Saving Christian Conservatism’s Soul

Above all else, my identity is as a Christian—a follower of Jesus Christ in which I consistently acknowledge His lordship over all of life. I take seriously the admonition that our time on earth is temporary and that we are pilgrims on a spiritual journey. Our primary focus in not anything in this world.

However, I also take seriously the call for Christians to be salt and light in every situation in this world to help guide others into the truth. We don’t live in a corner somewhere, ignoring the world.

That’s why I’ve always been very involved in teaching Christians how to understand politics and government. Yes, those are transitory as well, but they have a tremendous impact on everyone’s daily existence. Government is a realm where Christians should make a difference.

At this point, allow me to recount my bona fides as a political conservative, especially as what I will say later may dismay some readers.

I have been a conservative in principle most of my adult life. I was conservative before many of you reading these words were even born. In the 1980s, I wrote for the Heritage Foundation and the American Conservative Union. In the 1990s, I chaired a county chapter of the Christian Coalition.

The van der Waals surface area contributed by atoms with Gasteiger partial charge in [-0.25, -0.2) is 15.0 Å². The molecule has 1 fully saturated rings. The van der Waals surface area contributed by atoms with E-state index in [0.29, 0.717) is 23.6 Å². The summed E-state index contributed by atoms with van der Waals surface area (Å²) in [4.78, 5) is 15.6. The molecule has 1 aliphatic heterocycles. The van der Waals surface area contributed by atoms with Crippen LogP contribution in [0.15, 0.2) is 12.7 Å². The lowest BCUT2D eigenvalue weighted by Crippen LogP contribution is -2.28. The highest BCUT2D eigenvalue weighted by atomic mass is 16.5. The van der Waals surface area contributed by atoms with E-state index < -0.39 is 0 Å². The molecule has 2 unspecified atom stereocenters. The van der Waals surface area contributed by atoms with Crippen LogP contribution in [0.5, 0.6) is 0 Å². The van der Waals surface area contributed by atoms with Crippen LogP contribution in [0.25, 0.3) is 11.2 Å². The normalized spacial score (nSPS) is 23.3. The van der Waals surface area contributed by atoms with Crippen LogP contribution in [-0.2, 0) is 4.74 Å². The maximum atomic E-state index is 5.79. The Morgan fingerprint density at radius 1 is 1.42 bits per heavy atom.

As a history professor, I’ve tried to communicate Christian conservatism to my students now for twenty-eight years. My book on Whittaker Chambers and Ronald Reagan grew out of what I have researched and taught for all those years.

I teach a course on Chambers specifically (who is considered practically the godfather of modern American conservatism) and another one on Reagan and the varieties of cultural and political conservatism that have developed since WWII.

My goal always has been to show students that, as Christians, our political beliefs should be grounded in Biblical principles, and that we should never be led astray into some kind of secular salvationism or put anyone on a pedestal, especially any political leader whose life doesn’t reflect Biblical principles.

I’ve attempted to instruct them on the distinction between a principled compromise and a compromised principle.

Have I made my point yet?